D&D General Why is "OSR style" D&D Fun For You?

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Heh. I knew I wasn’t the only one that homebrewed “claws of adamantine” and “ruby lenses of the cyclops”. :)

One of my earliest campaigns featured a player playing a son of Kord using rules from Dragon Magazine. So it’s not like playing Demi-gods was unheard of. The material was in Dragon.

Simple monsters
Not what you were talking about, but I do appreciate monsters derived from mythology (werewolves, giants, dragons, vampires, skeletons) and reality (bears, wolves, dinosaurs). I think the “core identity” monsters like Owlbears and Gelatinous Cube are OK too. But the self-referential “rules build” monsters like half-dragons annoy me, and seem more common in not old school.

Still, to my read, if you compare a 1st level Basic character with a 1st level 5e character, the latter has a lot more resources at their disposal (i.e. on their character sheet) to mitigate challenges, will level up more quickly, is less likely to die (death saves), and might be playing through a module that focuses on balanced encounters and moving the characters through rather than player skill and lethality.
Fair. I’ve tried to think how 1st level in 5e compares to AD&D 1e. I’d say it’s in the range of 2nd to 3rd level, with unlimited cantrips and short rests being literal game changers making it hard to compare.

Thomas Shey

Actually, that sort of thing happened all over. It just so happened that the West Coast scene included fanzine fans, so things were chronicled.

I've heard indications that things were very different in the Northeast at least, and got the impression it was different around Lake Geneva (though if you're who I think you are, you'd know about that better than me).


Scion of Murgen (He/Him)
I think they are kind of expected at mid to high level AD&D. My experience as a PC and DM in long running AD&D campaigns both using modules and homebrew was that many PC spellcasters got them at various points.

Rods/staves/wands are only 5% on the random magic item generation chart in the 1e DMG and about 2/3 of the RSW subchart so reduced even further, but AD&D cranks out a number of items per module/adventure and from the generation charts for loot and in long campaigns you do a bunch of modules and fight a number of monsters with loot.

In the 32 page G1-3 by Gygax there are three wands to be found by adventurers and two of the three pregen PC Magic Users start with attack magic wands.

You only need a single 80 charge (lowest number of charges if generated from the DMG charts) wand of frost or fire or whatever to have effectively at will area of effect attack magic for a good while.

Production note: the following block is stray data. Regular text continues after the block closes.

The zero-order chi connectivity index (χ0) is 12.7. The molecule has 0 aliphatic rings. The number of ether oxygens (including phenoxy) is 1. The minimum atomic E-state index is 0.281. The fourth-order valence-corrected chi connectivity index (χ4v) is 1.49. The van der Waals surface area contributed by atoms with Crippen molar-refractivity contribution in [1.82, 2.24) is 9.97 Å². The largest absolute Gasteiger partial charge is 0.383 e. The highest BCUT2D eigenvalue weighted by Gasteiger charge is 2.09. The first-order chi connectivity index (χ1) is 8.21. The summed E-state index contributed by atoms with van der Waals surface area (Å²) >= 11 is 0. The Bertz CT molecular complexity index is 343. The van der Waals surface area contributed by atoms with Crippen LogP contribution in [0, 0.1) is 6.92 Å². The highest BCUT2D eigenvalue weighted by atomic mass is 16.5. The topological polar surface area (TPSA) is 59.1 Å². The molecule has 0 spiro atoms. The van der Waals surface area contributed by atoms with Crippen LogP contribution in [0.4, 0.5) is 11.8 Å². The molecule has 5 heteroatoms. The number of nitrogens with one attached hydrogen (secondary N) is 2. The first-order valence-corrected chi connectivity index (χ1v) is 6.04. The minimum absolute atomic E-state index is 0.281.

Mid to high level AD&D and B/X Expert is a lot different than low level AD&D and B/X Basic.
Definitely. Judging both by the modules and by his comments about devices and wands in the initiative rules, Gygax clearly expected wands to be fairly common and relatively standard tools of mid to high-level M-Us. And judging by the modules, for lower level ones to occasionally find depleted wands with limited charges so they could get some of the fun too.

I have never based the assumptions of my game on that game's published adventures. They are at odds with the actual rulebooks remarkably often.

Honestly, I've never used published adventures for any system as anything other than material to be repurposed for homebrew campaigns. As a result, I just don't see them as indicative of how a game is meant to be played. Rather, the rulebook itself provides that guidance.

Which sounds like you are actually discounting what the books say. I would argue that if you find that the adventures are at odds with the rulebooks, then it's more likely your interpretation of the rules is not the same as the game designer's interpretations. The only way that published adventures would be at odds with the actual rulebooks is if the writers of the adventure didn't understand the game. Considering the scrutiny that most modules face, I find that a position I don't really agree with.

That's why I do struggle in these conversations though. For example, you'll often hear about how old school games are very low magic items. Your fifth level character was lucky to have a +1 sword. But, then I look at the actual play examples in the books and the modules written by the same people as the rule books, and they are absolutely chock-a-block with magic items.

Which then spins off the argument - "oh, well, players don't find the treasure that's in the adventure, it's well hidden". Which spurs actually looking at the written adventures and realizing that nope, most of the treasure isn't hidden (although, yes, some is). Most of it is not only very easy to find, but, often really obvious as well - magic swords do glow after all; that potion or scroll isn't really all that hard to figure out that it's magical.

Now the argument is, "Oh well, modules don't count. I never used them and modules don't actually follow the rules". That's a pretty bold claim from someone who says they don't actually run modules. I would like to see some pretty strong examples of modules not following the rules before I'd buy that.

Yeah, I've noted before that I, for the most part, didn't do anything but use the tables from the book when determining whether magic items were present and what general types they were back in the day (I might have had the sub-tables with some very odd things on it, but for the most part whether you were getting a magic item and whether it was a scroll or a weapon was pretty much by the book) and there were tons of magic items in play after a while.